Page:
Two weeks ago, it was the rapecest controversy. Then last Sunday, it was about how Game of Thrones is veering away from George R.R. Martin’s books. And let’s not forget the overnight online stardom of Ser Pounce. Through it all, Thrones showrunners David Benioff and Dan Weiss have declined to publicly respond to the waves of online noise. They’re probably very busy, and perhaps they prefer their HBO hit speak for itself (the series keeps setting ratings records, after all). But their silence in regards to week-to-week fandom controversies might also have something to do with this: Last year, the producers made a pact that they would no longer read comments on the Internet.
We spoke to Benioff and Weiss about online fandom during our set visit last year (the interview took place in September, but this is the first time we’ve published these comments). “We both made this pact that we were going to stop looking at stuff online because you can go into the rabbit hole and get lost in this world of online Thrones commentary if you’re not careful,” Benioff said. “We both felt a lot saner after we stopped doing that. There’s many more important things to be reading about online than our own show.”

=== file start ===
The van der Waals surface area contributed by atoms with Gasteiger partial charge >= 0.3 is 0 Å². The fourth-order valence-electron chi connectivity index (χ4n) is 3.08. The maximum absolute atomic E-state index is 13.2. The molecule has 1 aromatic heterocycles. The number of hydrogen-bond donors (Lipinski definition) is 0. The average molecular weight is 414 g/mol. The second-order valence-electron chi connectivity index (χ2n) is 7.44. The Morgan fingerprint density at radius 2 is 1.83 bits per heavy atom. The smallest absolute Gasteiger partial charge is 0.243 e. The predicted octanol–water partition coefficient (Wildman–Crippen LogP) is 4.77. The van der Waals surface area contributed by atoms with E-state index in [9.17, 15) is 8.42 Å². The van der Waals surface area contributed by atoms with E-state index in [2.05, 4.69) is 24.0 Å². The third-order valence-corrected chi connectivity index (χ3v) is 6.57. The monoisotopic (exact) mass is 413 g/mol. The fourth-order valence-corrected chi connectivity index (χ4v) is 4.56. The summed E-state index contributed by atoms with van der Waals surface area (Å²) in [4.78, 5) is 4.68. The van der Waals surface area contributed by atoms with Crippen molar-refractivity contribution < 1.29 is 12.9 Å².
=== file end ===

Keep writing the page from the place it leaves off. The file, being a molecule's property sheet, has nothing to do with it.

The producers noted they saw some of the online reaction to the Red Wedding, which they felt like a “fair exception” to the rule. But otherwise, they try their best to stay away from the Internet chatter. The producers added that this troll-abstinence strategy wasn’t in reaction to any one incident or headline.
“You look at a message board and there might be nine positive comments, but the tenth one is negative — and that’s the one you’ll remember, that’s what sticks in your head,” Benioff said. “And you want to have an argument with the person: ‘Well, here’s why this happened [in the show],’ and you can’t. You start having an argument in your mind and you realize you’re losing your mind. You’re having an internal argument with somebody named DragonQueen42 — you’re never going to win that argument.”
That the bulk of Thrones commentary is really positive doesn’t necessarily make the prospect of wading through it more healthy, Weiss noted. “Even with the positive stuff it becomes a bit like trying to have a conversation in an echo chamber,” Weiss said. “It completely confounds the normal creative process. It seems like an all-or-nothing thing. Either you’re listening or you’re not listening. It feels great that they enjoy what we’re doing. You read five, six, seven of those [comments] and you get the feeling people love what you’re doing. But there’s a certain point that it gives you a little pleasure-hit each time you click on a comment and before you know it you’re like a coke-addicted lab monkey clicking-clicking-clicking. I don’t want to be a coke-addicted lab monkey. I think a couple pellets is enough and move on.”
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